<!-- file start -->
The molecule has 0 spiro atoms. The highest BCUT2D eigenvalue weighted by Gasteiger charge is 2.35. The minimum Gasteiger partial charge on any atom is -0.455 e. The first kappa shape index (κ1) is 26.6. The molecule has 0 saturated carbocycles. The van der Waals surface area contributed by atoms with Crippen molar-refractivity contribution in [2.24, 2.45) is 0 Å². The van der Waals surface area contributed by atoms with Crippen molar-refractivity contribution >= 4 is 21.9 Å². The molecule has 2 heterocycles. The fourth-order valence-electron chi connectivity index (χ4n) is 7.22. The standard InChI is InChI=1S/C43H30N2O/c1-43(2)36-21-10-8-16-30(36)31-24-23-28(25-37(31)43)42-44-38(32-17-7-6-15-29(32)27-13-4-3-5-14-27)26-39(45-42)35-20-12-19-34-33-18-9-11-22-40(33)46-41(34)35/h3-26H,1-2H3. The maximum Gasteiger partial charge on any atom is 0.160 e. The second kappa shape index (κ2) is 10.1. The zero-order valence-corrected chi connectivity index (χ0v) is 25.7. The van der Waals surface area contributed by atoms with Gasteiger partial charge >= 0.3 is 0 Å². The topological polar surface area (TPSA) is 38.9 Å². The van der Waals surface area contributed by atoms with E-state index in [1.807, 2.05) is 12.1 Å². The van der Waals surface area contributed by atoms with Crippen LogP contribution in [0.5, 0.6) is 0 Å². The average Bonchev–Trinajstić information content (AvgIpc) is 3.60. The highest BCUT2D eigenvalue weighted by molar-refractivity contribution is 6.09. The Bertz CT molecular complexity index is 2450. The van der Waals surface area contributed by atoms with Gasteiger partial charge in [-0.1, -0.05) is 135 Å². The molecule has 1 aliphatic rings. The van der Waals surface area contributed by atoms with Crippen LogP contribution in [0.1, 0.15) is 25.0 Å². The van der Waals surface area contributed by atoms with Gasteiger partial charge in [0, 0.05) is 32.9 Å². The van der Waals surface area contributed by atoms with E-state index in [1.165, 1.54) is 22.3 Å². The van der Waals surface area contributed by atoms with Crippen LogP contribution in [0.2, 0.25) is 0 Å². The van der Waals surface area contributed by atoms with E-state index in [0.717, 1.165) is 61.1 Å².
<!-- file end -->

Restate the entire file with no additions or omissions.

The molecule has 0 spiro atoms. The highest BCUT2D eigenvalue weighted by Gasteiger charge is 2.35. The minimum Gasteiger partial charge on any atom is -0.455 e. The first kappa shape index (κ1) is 26.6. The molecule has 0 saturated carbocycles. The van der Waals surface area contributed by atoms with Crippen molar-refractivity contribution in [2.24, 2.45) is 0 Å². The van der Waals surface area contributed by atoms with Crippen molar-refractivity contribution >= 4 is 21.9 Å². The molecule has 2 heterocycles. The fourth-order valence-electron chi connectivity index (χ4n) is 7.22. The standard InChI is InChI=1S/C43H30N2O/c1-43(2)36-21-10-8-16-30(36)31-24-23-28(25-37(31)43)42-44-38(32-17-7-6-15-29(32)27-13-4-3-5-14-27)26-39(45-42)35-20-12-19-34-33-18-9-11-22-40(33)46-41(34)35/h3-26H,1-2H3. The maximum Gasteiger partial charge on any atom is 0.160 e. The second kappa shape index (κ2) is 10.1. The zero-order valence-corrected chi connectivity index (χ0v) is 25.7. The van der Waals surface area contributed by atoms with Gasteiger partial charge >= 0.3 is 0 Å². The topological polar surface area (TPSA) is 38.9 Å². The van der Waals surface area contributed by atoms with E-state index in [1.807, 2.05) is 12.1 Å². The van der Waals surface area contributed by atoms with Crippen LogP contribution in [0.5, 0.6) is 0 Å². The average Bonchev–Trinajstić information content (AvgIpc) is 3.60. The highest BCUT2D eigenvalue weighted by molar-refractivity contribution is 6.09. The Bertz CT molecular complexity index is 2450. The van der Waals surface area contributed by atoms with Gasteiger partial charge in [-0.1, -0.05) is 135 Å². The molecule has 1 aliphatic rings. The van der Waals surface area contributed by atoms with Crippen LogP contribution in [0.1, 0.15) is 25.0 Å². The van der Waals surface area contributed by atoms with Gasteiger partial charge in [0, 0.05) is 32.9 Å². The van der Waals surface area contributed by atoms with E-state index in [1.165, 1.54) is 22.3 Å². The van der Waals surface area contributed by atoms with Crippen LogP contribution in [0.2, 0.25) is 0 Å². The van der Waals surface area contributed by atoms with E-state index in [0.717, 1.165) is 61.1 Å².